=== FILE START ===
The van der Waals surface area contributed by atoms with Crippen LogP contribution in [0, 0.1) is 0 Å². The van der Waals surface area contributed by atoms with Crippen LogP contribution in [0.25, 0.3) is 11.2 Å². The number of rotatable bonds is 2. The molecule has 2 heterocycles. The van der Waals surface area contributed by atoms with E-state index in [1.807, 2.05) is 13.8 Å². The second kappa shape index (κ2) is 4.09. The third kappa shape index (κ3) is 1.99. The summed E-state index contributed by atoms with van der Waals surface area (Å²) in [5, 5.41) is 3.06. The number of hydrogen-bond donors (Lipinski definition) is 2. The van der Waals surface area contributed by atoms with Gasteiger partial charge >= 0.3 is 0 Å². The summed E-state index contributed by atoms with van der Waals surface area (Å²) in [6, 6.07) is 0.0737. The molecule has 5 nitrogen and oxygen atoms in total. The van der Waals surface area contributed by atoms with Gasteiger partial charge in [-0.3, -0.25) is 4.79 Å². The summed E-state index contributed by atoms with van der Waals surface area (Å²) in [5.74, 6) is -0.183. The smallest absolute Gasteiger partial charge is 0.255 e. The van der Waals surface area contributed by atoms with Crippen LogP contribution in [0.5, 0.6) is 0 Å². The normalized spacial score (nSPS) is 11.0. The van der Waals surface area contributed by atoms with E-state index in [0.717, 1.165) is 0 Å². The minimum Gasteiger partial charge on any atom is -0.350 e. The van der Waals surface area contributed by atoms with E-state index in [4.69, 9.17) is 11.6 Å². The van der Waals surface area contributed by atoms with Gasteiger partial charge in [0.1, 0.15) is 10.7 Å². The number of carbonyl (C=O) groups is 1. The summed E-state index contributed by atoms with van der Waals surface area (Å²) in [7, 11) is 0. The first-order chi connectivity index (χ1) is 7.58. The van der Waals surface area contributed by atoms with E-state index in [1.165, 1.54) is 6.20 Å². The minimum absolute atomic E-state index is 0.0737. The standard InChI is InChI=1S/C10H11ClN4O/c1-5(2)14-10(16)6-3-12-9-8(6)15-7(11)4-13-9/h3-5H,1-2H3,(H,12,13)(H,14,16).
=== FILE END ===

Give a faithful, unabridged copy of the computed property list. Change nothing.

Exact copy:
The van der Waals surface area contributed by atoms with Crippen LogP contribution in [0, 0.1) is 0 Å². The van der Waals surface area contributed by atoms with Crippen LogP contribution in [0.25, 0.3) is 11.2 Å². The number of rotatable bonds is 2. The molecule has 2 heterocycles. The van der Waals surface area contributed by atoms with E-state index in [1.807, 2.05) is 13.8 Å². The second kappa shape index (κ2) is 4.09. The third kappa shape index (κ3) is 1.99. The summed E-state index contributed by atoms with van der Waals surface area (Å²) in [5, 5.41) is 3.06. The number of hydrogen-bond donors (Lipinski definition) is 2. The van der Waals surface area contributed by atoms with Gasteiger partial charge >= 0.3 is 0 Å². The summed E-state index contributed by atoms with van der Waals surface area (Å²) in [6, 6.07) is 0.0737. The molecule has 5 nitrogen and oxygen atoms in total. The van der Waals surface area contributed by atoms with Gasteiger partial charge in [-0.3, -0.25) is 4.79 Å². The summed E-state index contributed by atoms with van der Waals surface area (Å²) in [5.74, 6) is -0.183. The smallest absolute Gasteiger partial charge is 0.255 e. The van der Waals surface area contributed by atoms with Crippen LogP contribution in [0.5, 0.6) is 0 Å². The normalized spacial score (nSPS) is 11.0. The van der Waals surface area contributed by atoms with E-state index in [0.717, 1.165) is 0 Å². The minimum Gasteiger partial charge on any atom is -0.350 e. The van der Waals surface area contributed by atoms with E-state index in [4.69, 9.17) is 11.6 Å². The van der Waals surface area contributed by atoms with Gasteiger partial charge in [0.1, 0.15) is 10.7 Å². The number of carbonyl (C=O) groups is 1. The summed E-state index contributed by atoms with van der Waals surface area (Å²) in [7, 11) is 0. The first-order chi connectivity index (χ1) is 7.58. The van der Waals surface area contributed by atoms with E-state index in [1.165, 1.54) is 6.20 Å². The minimum absolute atomic E-state index is 0.0737. The standard InChI is InChI=1S/C10H11ClN4O/c1-5(2)14-10(16)6-3-12-9-8(6)15-7(11)4-13-9/h3-5H,1-2H3,(H,12,13)(H,14,16).